Conserve Wildlife Blog

New Jersey’s Wildlife in the Time of COVID-19 – Part 2

May 31st, 2020

by David Wheeler

COVID-19 has changed our lives in virtually every possible way over the last few months. Our relationship to wildlife is no different. This three-part series explores the impacts of the COVID-19 pandemic and shutdown on wildlife in New Jersey and across the world. Read Part 1 here, and check out our podcast on COVID-19 and wildlife.

Wildlife from your Window

We have received more reports than ever from people seeing wildlife species they hadn’t seen before, and behaviors they had never previously observed, much of it from their own yards. People are tending to gardens more than ever before, and enjoying seeing the attendant pollinators.

Serious birdwatchers are suddenly enjoying spring migration as a near 24-7 activity now that many of them work from home with uninterrupted birding time – finding new migrants in their yard for the first time. Arrivals of migrants are now celebrated in real time. Walking my dogs, I noticed gray catbirds for the first time this year – and by the time I was back inside, several birders across the state had excitedly posted their own sightings noting the same.

Gray Catbird, photo by bluescast.

This marks a different kind of increase in wildlife – not a species expanding its range or moving into new areas, but we humans just having more opportunity and time to observe wildlife.

And it’s not just out our windows – it’s through our computer and phone screens. Our webcams for bald eagles, peregrine falcons, and ospreys have been more watched than ever this year. Zoo and aquarium videos of animals in their newly empty surroundings are going viral with regularity.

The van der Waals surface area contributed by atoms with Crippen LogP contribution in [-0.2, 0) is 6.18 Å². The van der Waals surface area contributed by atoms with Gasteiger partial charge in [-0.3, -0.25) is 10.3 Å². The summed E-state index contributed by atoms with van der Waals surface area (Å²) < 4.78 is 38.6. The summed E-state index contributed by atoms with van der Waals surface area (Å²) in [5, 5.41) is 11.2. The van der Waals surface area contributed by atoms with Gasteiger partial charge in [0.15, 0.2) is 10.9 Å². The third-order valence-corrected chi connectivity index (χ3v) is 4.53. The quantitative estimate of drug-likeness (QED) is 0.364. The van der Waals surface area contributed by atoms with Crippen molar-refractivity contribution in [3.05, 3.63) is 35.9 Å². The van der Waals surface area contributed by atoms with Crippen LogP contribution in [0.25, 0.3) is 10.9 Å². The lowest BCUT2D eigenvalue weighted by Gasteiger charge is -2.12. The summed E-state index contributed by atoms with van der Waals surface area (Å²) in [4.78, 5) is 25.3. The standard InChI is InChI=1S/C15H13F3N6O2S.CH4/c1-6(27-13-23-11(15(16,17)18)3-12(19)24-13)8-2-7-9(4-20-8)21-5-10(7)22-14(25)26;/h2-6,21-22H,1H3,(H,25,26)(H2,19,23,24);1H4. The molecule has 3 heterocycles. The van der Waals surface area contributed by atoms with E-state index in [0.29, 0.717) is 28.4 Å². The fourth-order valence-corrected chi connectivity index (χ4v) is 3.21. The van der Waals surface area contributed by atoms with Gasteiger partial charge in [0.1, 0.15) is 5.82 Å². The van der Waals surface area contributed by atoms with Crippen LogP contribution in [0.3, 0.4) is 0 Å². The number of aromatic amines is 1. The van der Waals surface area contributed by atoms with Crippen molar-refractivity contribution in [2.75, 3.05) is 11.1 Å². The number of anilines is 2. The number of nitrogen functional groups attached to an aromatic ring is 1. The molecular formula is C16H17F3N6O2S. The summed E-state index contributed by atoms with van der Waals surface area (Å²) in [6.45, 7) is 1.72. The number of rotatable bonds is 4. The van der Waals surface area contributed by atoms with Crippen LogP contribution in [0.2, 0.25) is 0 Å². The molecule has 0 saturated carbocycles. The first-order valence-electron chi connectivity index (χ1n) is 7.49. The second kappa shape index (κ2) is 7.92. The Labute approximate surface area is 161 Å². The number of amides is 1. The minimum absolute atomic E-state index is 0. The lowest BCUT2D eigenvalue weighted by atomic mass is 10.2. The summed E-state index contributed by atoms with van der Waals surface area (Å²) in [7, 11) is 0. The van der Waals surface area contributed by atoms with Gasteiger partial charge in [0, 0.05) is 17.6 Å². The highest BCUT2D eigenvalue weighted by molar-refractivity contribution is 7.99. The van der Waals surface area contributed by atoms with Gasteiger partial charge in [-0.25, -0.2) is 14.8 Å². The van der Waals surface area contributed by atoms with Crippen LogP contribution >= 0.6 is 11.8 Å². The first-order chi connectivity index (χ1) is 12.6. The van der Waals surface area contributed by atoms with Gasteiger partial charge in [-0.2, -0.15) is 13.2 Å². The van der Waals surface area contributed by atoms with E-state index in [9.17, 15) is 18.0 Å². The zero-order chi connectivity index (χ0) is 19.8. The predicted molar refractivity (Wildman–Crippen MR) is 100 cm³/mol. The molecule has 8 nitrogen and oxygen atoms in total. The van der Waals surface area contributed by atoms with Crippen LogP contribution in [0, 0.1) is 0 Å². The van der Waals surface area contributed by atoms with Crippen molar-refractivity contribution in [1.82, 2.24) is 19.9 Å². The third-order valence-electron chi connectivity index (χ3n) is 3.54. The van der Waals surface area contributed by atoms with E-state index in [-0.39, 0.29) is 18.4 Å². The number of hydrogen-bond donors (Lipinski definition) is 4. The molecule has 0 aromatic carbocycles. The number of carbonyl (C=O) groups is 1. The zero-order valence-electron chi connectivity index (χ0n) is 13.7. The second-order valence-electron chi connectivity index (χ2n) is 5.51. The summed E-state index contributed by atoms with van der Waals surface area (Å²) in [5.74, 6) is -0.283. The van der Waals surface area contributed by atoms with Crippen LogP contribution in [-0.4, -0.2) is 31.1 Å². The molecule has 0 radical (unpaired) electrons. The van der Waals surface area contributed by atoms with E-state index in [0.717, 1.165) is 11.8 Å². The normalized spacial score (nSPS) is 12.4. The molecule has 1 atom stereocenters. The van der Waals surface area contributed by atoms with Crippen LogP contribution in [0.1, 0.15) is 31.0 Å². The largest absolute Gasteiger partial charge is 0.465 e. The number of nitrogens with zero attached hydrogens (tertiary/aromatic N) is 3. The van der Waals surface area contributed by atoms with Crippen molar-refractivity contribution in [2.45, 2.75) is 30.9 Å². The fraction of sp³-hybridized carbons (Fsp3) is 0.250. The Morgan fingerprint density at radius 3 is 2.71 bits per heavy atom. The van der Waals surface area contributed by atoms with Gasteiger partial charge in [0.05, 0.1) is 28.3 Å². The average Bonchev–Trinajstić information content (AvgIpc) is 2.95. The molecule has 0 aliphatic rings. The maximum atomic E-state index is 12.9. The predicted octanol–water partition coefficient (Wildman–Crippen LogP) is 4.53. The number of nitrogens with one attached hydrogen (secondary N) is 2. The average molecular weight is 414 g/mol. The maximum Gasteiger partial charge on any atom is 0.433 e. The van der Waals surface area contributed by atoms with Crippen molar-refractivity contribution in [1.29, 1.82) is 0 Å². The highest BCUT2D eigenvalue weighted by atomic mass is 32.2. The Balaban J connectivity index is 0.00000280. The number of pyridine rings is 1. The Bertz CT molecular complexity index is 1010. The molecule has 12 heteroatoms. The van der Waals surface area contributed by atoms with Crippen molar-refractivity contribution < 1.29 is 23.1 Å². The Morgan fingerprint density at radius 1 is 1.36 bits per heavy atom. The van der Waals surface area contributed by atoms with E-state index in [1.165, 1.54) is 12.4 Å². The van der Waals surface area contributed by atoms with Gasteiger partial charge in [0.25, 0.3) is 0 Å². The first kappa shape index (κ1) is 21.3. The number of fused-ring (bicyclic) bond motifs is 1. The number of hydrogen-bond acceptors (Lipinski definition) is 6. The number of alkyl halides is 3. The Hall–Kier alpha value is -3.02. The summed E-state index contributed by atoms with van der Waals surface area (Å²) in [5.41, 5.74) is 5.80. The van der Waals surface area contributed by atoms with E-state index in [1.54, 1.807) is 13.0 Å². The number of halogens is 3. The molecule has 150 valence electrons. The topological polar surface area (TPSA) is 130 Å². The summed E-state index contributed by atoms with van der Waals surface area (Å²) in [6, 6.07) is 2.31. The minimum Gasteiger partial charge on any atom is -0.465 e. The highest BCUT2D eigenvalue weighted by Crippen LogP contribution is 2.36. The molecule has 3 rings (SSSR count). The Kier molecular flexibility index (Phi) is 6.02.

Shedd Aquarium shared video of penguins getting enrichment during the COVID-19 lock down by taking field trips to meet other animals.

Other social animals in zoos like orangutans and otters, have missed the interaction with their keepers during these times, unwittingly reflecting back to us our own feelings.

All of this speaks to the connections with nature that have so often severed in recent decades. It’s become easier than ever to grow up feeling that nature and wildlife are something separate and scary, or something you don’t give thought to unless you go somewhere faraway and exotic.

Conversely, feeling connected to nature has been shown to benefit people’s health, mindset, and feelings of self-esteem. That connection has regenerated for so many people over the past two months. It’s ironic that it took a quarantine shutdown keeping us all indoors to remind us how much we love to be outside!

Stay tuned for Part 3 of New Jersey’s Wildlife in the Time of COVID-19, which will explore the threat of COVID-19 to wildlife globally, and lessons learned about the connection between habitat loss and human health. You can also listen to our COVID-19 podcast here.

David Wheeler is the Executive Director of Conserve Wildlife Foundation and the author of Wild New Jersey: Nature Adventures in the Garden State.

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